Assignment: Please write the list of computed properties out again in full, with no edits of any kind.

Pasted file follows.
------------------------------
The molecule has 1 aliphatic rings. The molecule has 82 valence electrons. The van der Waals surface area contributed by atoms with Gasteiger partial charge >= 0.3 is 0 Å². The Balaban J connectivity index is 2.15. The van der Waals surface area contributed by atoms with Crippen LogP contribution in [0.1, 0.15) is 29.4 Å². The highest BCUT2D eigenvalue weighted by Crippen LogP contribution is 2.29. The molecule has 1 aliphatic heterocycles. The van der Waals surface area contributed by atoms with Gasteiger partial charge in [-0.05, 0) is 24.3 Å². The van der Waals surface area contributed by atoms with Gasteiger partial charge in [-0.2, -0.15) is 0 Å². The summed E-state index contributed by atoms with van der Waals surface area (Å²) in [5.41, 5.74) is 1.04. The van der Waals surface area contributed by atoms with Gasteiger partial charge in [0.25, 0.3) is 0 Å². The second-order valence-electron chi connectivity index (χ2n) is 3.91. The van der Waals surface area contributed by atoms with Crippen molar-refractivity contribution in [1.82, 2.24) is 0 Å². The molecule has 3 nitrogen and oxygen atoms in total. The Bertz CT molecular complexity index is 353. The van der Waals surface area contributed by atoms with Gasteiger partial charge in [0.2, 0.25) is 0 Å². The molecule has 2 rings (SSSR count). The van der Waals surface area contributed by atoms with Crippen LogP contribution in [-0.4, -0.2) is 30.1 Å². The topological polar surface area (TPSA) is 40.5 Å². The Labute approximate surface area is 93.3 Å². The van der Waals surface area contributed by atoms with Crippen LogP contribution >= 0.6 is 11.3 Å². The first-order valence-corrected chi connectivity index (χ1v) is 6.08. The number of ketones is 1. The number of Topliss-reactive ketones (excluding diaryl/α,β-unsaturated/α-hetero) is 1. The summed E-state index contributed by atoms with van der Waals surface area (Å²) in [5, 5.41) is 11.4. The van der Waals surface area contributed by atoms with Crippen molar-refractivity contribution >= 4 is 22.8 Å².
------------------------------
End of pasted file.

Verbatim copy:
The molecule has 1 aliphatic rings. The molecule has 82 valence electrons. The van der Waals surface area contributed by atoms with Gasteiger partial charge >= 0.3 is 0 Å². The Balaban J connectivity index is 2.15. The van der Waals surface area contributed by atoms with Crippen LogP contribution in [0.1, 0.15) is 29.4 Å². The highest BCUT2D eigenvalue weighted by Crippen LogP contribution is 2.29. The molecule has 1 aliphatic heterocycles. The van der Waals surface area contributed by atoms with Gasteiger partial charge in [-0.05, 0) is 24.3 Å². The van der Waals surface area contributed by atoms with Gasteiger partial charge in [-0.2, -0.15) is 0 Å². The summed E-state index contributed by atoms with van der Waals surface area (Å²) in [5.41, 5.74) is 1.04. The van der Waals surface area contributed by atoms with Gasteiger partial charge in [0.25, 0.3) is 0 Å². The second-order valence-electron chi connectivity index (χ2n) is 3.91. The van der Waals surface area contributed by atoms with Crippen molar-refractivity contribution in [1.82, 2.24) is 0 Å². The molecule has 3 nitrogen and oxygen atoms in total. The Bertz CT molecular complexity index is 353. The van der Waals surface area contributed by atoms with Gasteiger partial charge in [0.2, 0.25) is 0 Å². The molecule has 2 rings (SSSR count). The van der Waals surface area contributed by atoms with Crippen LogP contribution in [-0.4, -0.2) is 30.1 Å². The topological polar surface area (TPSA) is 40.5 Å². The Labute approximate surface area is 93.3 Å². The van der Waals surface area contributed by atoms with Crippen LogP contribution >= 0.6 is 11.3 Å². The first-order valence-corrected chi connectivity index (χ1v) is 6.08. The number of ketones is 1. The number of Topliss-reactive ketones (excluding diaryl/α,β-unsaturated/α-hetero) is 1. The summed E-state index contributed by atoms with van der Waals surface area (Å²) in [5, 5.41) is 11.4. The van der Waals surface area contributed by atoms with Crippen molar-refractivity contribution >= 4 is 22.8 Å².